Second, our data on anesthesia-related mortality came solely from the multiple-cause-of-death data files of the National Vital Statistics System. As the most authoritative source of national mortality data in the United States, the multiple-cause-of-death data files are known for their completeness of data ascertainment; uniformity in format and content; and standardized protocols for reporting, coding, and processing.39 To reduce coding errors, the National Center for Health Statistics uses automated coding systems in combination with manual checking. In the past decade, the National Center for Health Statistics implemented a series of interventional programs (e.g., clearer instructions for data reporting and processing, more timely filing of amendments, electronic death registration, querying the states about specific data items).39 Nevertheless, the validity and reliability of the multiple-cause-of-death data remain a concern. Although previous research has shown a high reliability of the multiple-cause-of-death data for some diseases (such as cancer and external causes),40 their sensitivity and specificity for detecting anesthesia-related deaths have not been rigorously examined. It is likely that the case definition we used in this study may have missed a portion of anesthesia-related mortality, particularly those deaths in which complications and adverse events of anesthesia/anesthetics played only a contributory role. On the other hand, some of the deaths associated with anesthetics or analgesics identified through the ICD-10 codes may not be related to anesthesia practice.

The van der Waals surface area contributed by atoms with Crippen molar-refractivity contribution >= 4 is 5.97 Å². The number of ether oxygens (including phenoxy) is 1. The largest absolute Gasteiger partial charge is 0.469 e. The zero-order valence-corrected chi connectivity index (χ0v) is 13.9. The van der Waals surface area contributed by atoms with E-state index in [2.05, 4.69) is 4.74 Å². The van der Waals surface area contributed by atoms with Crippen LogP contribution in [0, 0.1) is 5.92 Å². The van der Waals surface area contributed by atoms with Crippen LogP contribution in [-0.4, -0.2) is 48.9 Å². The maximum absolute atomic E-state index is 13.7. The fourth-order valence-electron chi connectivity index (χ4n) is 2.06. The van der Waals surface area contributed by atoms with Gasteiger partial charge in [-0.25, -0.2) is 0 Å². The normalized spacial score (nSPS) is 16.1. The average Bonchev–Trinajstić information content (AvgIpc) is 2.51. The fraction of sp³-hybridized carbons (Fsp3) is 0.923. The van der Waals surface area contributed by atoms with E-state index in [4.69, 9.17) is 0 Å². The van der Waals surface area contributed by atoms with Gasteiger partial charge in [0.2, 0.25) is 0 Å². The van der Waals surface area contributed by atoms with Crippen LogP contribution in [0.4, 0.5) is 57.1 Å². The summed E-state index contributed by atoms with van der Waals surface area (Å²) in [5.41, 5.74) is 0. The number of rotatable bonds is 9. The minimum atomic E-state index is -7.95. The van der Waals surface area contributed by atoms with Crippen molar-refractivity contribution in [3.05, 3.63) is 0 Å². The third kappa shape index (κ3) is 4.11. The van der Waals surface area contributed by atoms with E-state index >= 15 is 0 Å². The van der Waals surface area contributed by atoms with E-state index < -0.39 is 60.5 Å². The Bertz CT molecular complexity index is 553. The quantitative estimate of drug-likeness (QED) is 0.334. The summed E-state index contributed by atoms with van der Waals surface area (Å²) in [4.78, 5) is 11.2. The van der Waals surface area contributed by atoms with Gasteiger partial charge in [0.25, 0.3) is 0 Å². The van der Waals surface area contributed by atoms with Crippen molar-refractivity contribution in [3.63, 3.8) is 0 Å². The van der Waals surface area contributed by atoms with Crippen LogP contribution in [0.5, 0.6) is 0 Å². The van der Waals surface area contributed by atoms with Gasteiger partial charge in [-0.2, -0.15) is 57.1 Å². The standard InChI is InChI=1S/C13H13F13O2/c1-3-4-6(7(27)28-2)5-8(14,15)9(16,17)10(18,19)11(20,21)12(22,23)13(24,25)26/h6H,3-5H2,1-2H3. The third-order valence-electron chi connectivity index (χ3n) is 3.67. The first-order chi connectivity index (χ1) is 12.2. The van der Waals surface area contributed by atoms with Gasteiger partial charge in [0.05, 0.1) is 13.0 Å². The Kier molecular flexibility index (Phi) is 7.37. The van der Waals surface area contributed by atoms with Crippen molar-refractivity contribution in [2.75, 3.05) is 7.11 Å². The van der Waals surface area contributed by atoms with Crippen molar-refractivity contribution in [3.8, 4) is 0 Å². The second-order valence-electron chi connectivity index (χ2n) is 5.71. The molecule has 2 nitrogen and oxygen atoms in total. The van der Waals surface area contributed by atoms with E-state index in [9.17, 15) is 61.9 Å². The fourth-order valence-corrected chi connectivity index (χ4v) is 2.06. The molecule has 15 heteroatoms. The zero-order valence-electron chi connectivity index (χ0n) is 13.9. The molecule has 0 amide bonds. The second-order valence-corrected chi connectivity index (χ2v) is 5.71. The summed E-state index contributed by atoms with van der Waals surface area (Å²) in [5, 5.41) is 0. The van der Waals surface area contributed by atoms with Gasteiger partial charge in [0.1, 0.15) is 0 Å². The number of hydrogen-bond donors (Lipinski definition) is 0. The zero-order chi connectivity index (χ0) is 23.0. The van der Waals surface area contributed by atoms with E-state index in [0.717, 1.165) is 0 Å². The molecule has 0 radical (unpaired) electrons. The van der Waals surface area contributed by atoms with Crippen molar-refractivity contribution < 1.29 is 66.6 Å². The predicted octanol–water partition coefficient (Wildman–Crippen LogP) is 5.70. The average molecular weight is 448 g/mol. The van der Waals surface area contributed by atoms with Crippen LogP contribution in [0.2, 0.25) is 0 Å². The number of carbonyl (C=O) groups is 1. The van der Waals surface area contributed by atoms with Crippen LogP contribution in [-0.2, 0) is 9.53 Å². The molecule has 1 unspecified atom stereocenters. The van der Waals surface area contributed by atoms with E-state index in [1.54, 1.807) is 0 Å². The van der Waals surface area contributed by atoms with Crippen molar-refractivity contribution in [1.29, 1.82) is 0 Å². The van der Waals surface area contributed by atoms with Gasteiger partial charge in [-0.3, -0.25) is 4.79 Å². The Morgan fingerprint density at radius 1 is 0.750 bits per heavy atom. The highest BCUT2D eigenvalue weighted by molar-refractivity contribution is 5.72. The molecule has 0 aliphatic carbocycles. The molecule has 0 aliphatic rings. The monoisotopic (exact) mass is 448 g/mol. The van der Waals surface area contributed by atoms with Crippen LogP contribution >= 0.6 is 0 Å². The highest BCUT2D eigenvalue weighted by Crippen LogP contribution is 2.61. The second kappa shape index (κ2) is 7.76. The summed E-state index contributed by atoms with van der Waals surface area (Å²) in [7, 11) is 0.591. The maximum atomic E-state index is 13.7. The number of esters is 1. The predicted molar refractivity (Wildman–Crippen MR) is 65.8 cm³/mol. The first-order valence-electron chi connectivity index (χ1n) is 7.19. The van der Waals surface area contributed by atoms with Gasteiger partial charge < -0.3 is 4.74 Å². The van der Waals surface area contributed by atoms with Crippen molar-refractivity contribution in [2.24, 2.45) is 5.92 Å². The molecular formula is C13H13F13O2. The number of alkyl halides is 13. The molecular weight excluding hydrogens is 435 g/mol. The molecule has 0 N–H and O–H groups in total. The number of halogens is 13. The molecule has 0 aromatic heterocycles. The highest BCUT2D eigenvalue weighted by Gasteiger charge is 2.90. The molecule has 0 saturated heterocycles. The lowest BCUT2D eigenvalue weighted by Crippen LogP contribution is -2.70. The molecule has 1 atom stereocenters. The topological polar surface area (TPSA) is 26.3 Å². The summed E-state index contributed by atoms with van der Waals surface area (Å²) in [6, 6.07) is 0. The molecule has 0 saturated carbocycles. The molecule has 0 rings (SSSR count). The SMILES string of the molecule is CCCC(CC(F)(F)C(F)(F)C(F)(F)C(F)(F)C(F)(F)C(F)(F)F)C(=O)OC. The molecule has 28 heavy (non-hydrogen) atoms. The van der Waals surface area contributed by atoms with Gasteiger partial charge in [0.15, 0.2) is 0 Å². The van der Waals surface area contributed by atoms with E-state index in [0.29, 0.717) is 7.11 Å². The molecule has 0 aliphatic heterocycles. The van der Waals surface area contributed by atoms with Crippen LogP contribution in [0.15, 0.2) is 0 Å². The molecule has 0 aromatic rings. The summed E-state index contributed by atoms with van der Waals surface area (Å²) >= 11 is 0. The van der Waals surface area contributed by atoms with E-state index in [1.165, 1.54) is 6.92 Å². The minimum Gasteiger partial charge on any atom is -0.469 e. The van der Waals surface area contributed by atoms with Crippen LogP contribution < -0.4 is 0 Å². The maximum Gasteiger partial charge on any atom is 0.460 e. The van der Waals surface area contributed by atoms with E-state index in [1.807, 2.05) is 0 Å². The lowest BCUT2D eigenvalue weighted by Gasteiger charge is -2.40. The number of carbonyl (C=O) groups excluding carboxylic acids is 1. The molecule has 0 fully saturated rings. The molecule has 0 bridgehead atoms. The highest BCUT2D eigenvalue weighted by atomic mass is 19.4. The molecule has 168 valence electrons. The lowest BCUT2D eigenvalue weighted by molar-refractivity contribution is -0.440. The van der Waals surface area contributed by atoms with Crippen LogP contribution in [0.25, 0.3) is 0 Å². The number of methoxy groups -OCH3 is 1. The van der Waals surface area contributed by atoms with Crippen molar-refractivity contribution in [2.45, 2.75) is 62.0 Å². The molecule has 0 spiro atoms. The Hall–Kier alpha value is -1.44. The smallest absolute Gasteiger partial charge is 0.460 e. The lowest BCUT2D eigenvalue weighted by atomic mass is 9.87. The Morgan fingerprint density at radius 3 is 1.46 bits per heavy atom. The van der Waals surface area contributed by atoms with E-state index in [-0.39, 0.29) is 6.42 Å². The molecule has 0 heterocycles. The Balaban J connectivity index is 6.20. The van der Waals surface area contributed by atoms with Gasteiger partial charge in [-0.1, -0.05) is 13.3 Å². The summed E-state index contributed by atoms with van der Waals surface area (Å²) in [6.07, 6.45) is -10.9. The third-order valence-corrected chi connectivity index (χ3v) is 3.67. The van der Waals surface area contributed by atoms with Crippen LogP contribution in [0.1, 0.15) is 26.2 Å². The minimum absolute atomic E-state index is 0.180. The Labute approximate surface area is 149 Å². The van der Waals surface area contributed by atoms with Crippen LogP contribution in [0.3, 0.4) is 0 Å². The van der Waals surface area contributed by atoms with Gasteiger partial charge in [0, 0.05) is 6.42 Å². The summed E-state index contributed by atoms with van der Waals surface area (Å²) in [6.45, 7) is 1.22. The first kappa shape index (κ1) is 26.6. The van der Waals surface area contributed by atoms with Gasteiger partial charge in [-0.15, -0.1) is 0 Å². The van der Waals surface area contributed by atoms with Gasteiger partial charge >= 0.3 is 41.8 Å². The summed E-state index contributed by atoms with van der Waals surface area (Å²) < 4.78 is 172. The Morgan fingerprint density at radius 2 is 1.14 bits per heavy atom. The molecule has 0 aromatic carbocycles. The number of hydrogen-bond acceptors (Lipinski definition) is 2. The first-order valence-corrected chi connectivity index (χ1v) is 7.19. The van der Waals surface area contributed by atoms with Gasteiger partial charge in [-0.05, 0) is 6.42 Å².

Finally, we based our estimates of death rates on population data and mortality risk on hospital surgical discharges. The population-based rates are valuable from a public health perspective but should be further refined in future studies. Specifically, deaths from complications of anesthesia during pregnancy, labor, and puerperium are confined to women of reproductive age; therefore, the mortality risk should be estimated using age- and sex-appropriate denominator data.